- Design Team: Saree Sodsangaroonngam, TK Sangsomruang
- Country: Thailand
Text description provided by the architects. Spirit of Photharam Eager to explore and experiment with something ultramodern, I was inspired to examine the area thoughtfully. To find something symbolic about the place would certainly add charm and meaning to the architecture. After meticulously studying the area, I found an interesting characteristic that would tie in perfectly to illustrate an extraordinary nuance to the composition. Back in the day, the land was used for sword making, so I picked up on a fascinating idea. Because swords are made of steel, using steel to forge something significant and memorable would be interesting. Once I settled with the idea, I decided to incorporate the matter of time. Steel is a material that causes rust and will erode over time. I decided to utilize this material and integrate it with the design and layout which will fit flawlessly with this colossal tree set in the middle of the area.
I designed the structure as a tunnel to cover up the fact that the floor was on different levels. A tunnel would act as a walkway toward the river. I wanted to shift the focus towards the enormous tree that would be able to disguise the view of the river. This is where the tunnel comes in play as its main obligation is to make it seem like there’s a great deal of distance and depth, using both material and light, for the concept of time to fall into place.
Originally wanting to put the time in the spotlight for the project, waiting for steel to rust and erode slowly until it eventually changes its color naturally would certainly take too long. Therefore, I decided to figure out the best positioning by working with light and shadow to allow sunlight to shimmer through. To design an atrium would give a feeling of space and light to the tunnel, however, I decided to design an abundance of linear atriums instead of one big one to form horizontal and vertical beams of sunlight. From 8 am to 5 pm, I spent one hour working on each linear atrium and worked my way until the end of the tunnel.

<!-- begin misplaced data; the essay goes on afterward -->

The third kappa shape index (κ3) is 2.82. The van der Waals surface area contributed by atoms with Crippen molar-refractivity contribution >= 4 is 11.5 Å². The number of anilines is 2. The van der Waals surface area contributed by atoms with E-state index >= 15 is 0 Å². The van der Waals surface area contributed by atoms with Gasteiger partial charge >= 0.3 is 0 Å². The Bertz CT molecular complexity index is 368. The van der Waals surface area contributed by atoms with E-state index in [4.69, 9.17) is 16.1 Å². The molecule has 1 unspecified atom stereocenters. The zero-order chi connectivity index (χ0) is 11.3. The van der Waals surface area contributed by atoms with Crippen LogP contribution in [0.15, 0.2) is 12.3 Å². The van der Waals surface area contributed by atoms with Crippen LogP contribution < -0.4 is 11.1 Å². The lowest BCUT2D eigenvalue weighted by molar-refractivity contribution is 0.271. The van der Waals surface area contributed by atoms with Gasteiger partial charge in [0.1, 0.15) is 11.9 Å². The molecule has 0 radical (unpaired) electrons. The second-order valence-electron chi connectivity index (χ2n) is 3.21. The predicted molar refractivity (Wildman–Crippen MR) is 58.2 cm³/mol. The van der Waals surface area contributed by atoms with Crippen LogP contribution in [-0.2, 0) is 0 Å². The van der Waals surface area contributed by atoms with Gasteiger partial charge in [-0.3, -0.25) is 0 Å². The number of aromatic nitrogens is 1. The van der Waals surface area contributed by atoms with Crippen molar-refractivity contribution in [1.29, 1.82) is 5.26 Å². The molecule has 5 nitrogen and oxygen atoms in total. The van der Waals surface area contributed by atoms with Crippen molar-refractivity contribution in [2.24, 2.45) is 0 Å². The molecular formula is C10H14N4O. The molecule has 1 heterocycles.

When visitors reach the end of the tunnel, they’ll be surrounded by pure nature, sunlight, the soft breeze, and a gigantic tree huddled by this ample river. Apart from the river, visitors will also notice a pond. I wanted the pond to feel natural, so I decided to use river water as the color changes through each season. Whether it’s clear, cloudy, or red, it would seem much more organic than using chlorine or saltwater. The reflection of the tree hitting the water’s surface certainly communicates the “dimension of time”. The center part of the whole space is on the balcony on the second floor and looks like a diving platform, rather than a balcony. Visitors will be able to take picturesque photos of themselves standing on the platform where their reflection will hit beautifully on the pond’s surface.
Not wanting the restaurant to cover up its natural landscape, I decided to locate it in the corner. As the element of water is a precious commodity and plays a huge role in the design, the pond surrounds the entire structure. The construction of the building was partly inspired by the authentic Thai style, arch-shaped, with a slightly curved roof. With this project, I was keen on combining subtleness, state-of-the-art, and most importantly, history to compose a fresh and contemporary framework and bring it into existence.